Nuclear subsidy gets new challenge

NJ ratepayer advocate asks Supreme Court to consider decision on $300 million subsidy. Regulators are poised to add more
Credit: (MrTInDC from Flickr; CC BY-NC-ND 2.0)
Salem and Hope Creek nuclear power plants

New Jersey Rate Counsel Director Stefanie Brand is asking the New Jersey Supreme Court to reverse last month’s appellate court decision upholding the award of hundreds of millions in ratepayer subsidies to the state’s nuclear power plants.

In a notice of a petition for certification, the Division of Rate Counsel argued the lower court erred when it upheld the New Jersey Board of Public Utilities’ decision in 2019 to approve $300 million in new surcharges on customers’ gas and electric bills. Without the subsidies, Public Service Enterprise Group, whose subsidiary operates three nuclear units in South Jersey, has threatened to close the plants because they are no longer profitable.

If the high court decides to review the case, it could result in the justices taking up the case at roughly the same time as the BPU, which is scheduled to decide whether the plants — Hope Creek, Salem I and Salem II — qualify for additional subsidies from ratepayers for another three years. The BPU is expected to rule on those applications on April 27. The first subsidy added about $70 a year to what residential customers pay for electricity.

Huge implications for clean-energy goals

Those decisions will have huge implications for the Murphy administration’s plans to achieve its aggressive goals to reduce the carbon pollution contributing to climate change and to transition to 100% clean energy. The nuclear plants represent more than 90% of the carbon-free electricity in New Jersey.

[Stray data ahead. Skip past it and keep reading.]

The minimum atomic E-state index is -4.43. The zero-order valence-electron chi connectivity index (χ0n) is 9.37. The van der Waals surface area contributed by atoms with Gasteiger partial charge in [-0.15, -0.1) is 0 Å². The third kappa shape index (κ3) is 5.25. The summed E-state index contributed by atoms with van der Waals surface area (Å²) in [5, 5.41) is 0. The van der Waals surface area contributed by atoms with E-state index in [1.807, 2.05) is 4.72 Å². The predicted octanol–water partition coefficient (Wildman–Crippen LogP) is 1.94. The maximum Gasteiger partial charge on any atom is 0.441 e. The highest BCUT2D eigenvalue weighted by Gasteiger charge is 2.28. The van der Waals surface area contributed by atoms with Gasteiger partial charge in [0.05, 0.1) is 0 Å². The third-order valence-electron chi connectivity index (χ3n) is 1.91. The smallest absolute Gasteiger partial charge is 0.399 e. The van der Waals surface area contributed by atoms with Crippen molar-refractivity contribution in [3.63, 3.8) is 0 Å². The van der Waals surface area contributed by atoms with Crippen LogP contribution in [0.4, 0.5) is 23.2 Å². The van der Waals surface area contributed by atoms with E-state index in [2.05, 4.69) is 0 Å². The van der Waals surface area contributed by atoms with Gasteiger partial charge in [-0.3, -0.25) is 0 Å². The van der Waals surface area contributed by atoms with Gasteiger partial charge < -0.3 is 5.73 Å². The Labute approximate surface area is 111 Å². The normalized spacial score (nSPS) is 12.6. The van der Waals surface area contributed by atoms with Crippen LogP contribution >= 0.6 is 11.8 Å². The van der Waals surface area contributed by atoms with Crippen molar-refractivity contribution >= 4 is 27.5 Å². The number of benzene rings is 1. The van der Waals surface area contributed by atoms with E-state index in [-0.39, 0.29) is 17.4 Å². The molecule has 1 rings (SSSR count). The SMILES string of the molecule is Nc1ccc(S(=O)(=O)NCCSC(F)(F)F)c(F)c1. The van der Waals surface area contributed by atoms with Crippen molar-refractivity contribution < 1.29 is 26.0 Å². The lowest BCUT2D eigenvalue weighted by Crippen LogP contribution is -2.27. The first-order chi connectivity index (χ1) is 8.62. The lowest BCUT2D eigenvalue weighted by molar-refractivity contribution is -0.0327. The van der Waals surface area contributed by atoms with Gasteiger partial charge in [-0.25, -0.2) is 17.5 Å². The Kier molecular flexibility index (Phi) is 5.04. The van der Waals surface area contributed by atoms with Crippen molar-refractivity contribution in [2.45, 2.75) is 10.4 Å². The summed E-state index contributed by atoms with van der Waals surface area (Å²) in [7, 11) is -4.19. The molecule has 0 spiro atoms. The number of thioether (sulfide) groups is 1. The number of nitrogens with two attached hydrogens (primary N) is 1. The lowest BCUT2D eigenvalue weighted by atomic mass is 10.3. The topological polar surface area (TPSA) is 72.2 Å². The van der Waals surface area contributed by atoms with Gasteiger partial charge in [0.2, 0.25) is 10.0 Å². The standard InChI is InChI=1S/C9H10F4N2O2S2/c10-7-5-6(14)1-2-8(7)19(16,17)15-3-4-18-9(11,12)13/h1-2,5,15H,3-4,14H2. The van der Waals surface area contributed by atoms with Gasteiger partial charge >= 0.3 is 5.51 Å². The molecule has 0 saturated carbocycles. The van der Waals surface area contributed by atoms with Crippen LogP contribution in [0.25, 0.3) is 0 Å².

The state’s Energy Master Plan projects at least some of the units will remain in operation by 2050, well after the existing licenses to operate the nuclear plants expire. How much that will cost utility customers is difficult to gauge since the BPU no longer has to award the $300 million lawmakers mandated in the first three years. If the current $300 million range of subsidies continue until mid-century, the cost to ratepayers could approach $10 billion.

In her brief notice of petition for certification to the Supreme Court, Brand argued the lower court’s decision effectively overruled a prior high court ruling that required rates be just and reasonable  even when set by the Legislature.

In the decision upholding BPU’s action, the appellate court said the ruling is supported by the record and consistent with the so-called zero emission certificate’s plain language in the program established by the agency and the legislative intent. ZEC is the jargon used by lawmakers to describe the nuclear subsidies.

PSEG did not respond to comment on the Rate Counsel’s filing.

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READ: Board was right to allow $300M nuclear subsidy, appeals court rules